Symfony2

Using Doctrine lifecycle callbacks with Symfony2

After my previous post on refactoring controllers, Khepin made a great point about using lifecycle callbacks on your entities to further reduce your code footprint. I’ll reproduce it here for those who don’t care to look it up:

A different take on this would be to use lifecycle callbacks on models. You can tell a model to call a special action when its being created / updated / deleted etc … so whenever a post is deleted it could call a function that would do: $this->author->decreasePostCount() automatically.

This way nothing even appears in the controllers related to this. All you do in the controller is delete one post or all the post in a topic.

Same way, using cascade delete on the topic would mean you’d only have to call deleteTopic and the deletion of related posts would happen behind the scenes.

Lifecycle callbacks, if you’re not aware, are methods on your entities that you register with Doctrine, and are called at specific points in the entity’s existence during a request (its “lifecycle”). A lifecycle callback differs from a lifecycle event in that callbacks do not receive an EventArgs argument: when a lifecycle callback is triggered, it only knows about the object on which it was called.

Let’s clarify with an example. I use annotations in all my entities; check the docs for usage specific to your preferred mapping method.

[code language=”php”]
/**
* @ORMEntity
* @ORMHasLifecycleCallbacks
*/
class Post
{
/**
* @ORMId @ORMColumn(type="integer")
* @ORMGeneratedValue
*/
protected $id;

/**
* @ORMColumn(type="datetime")
*/
protected $createdAt;

/**
* @ORMManyToOne(targetEntity="User", cascade={"persist"})
*/
protected $author;

// … other properties, getters and setters

/**
* @ORMPrePersist
*/
public function onPrePersist()
{
$this->createdAt = new DateTime();
}
}
[/code]

This is a trivial example, of course. Before the entity is persisted for the first time, Doctrine will call any methods marked with the PrePersist callback (note that the method name is arbitrary: it needs only to be public and registered as a callback). In this case, the Post#onPrePersist() method updates the entity with a new creation timestamp just before it is saved to the database. Let’s add a slightly less trivial example:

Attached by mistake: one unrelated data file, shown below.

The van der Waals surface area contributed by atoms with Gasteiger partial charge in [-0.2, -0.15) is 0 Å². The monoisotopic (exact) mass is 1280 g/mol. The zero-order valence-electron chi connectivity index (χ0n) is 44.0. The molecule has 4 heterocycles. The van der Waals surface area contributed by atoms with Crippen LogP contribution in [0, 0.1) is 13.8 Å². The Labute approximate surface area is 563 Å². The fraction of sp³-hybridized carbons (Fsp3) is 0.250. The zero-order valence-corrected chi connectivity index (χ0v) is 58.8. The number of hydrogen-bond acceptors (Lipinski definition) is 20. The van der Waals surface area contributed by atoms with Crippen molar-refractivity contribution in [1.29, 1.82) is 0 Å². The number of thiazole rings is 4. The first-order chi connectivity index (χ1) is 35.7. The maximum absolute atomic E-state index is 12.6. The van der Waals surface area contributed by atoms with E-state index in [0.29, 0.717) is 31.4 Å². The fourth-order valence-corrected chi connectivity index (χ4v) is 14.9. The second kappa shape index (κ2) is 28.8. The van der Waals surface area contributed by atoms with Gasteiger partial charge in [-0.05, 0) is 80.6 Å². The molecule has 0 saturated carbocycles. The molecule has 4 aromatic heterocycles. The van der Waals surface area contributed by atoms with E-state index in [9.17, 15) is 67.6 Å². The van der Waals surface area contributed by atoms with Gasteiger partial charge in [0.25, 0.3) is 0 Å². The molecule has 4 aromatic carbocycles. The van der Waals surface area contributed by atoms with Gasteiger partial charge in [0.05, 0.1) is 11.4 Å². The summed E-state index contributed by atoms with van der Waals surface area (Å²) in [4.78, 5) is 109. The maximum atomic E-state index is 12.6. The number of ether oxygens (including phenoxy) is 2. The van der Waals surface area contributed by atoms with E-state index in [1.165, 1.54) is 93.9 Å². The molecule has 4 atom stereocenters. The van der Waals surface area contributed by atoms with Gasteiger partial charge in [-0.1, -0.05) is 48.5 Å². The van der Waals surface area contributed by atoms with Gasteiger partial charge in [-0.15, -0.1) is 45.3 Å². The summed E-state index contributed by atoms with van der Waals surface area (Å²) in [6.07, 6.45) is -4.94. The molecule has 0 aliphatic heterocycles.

[code language=”php”]
/**
* @ORMPreRemove
*/
public function onPreRemove()
{
$this->author->modifyPostCount(-1);
}
[/code]

Right before the entity is removed from the database, the author has their post count decremented by one. You will need to configure your entities to cascade persistence, or else manually persist the User entity representing the post author, but this is an excellent way to move code from your controllers onto your objects.

With relation to the example brought up in my previous post, when a topic is deleted, all the posts under it must be deleted as well. If you set up your entities to cascade delete from topic to its child posts, any lifecycle callbacks registered on those entities will be triggered as well. That would reduce the code footprint of TopicManager#deleteTopic() from this…

[code language=”php”]
public function deleteTopic(Topic $topic, $reason)
{
$user = $topic->getCreator();
$user->incrementTopicCount(-1);
$this->em->persist($user);
foreach ($topic->getPosts() as $post) {
$this->postManager->deletePost($post, $reason);
}
$this->sendTopicDeletionEmail($topic, $reason);
$this->em->remove($topic);
$this->em->flush();
}
[/code]

… to this:

[code language=”php”]
public function deleteTopic(Topic $topic, $reason)
{
$this->sendTopicDeletionEmail($topic, $reason);
$this->em->remove($topic);
$this->em->flush();
}
[/code]

The Topic#onPreRemove() method would be triggered, decrementing the topic owner’s count, and since the delete relationship is cascaded to child posts, their onPreRemove() methods would be fired as well. As you can see, this results in much cleaner code.

Be aware that lifecycle callbacks are not the holy grail of entity management, applicable in every situation: as I previously mentioned, the callbacks are not made aware of application state, which limits their scope to dealing with the entity and its relationships directly (you’ll notice that the topic deletion email is still sent from the manager method). Nor should you configure your entities to cascade on relationships without considering the design and performance implications of doing so. But, well-planned use can make your life a lot easier.

Further Reading on Symfony2

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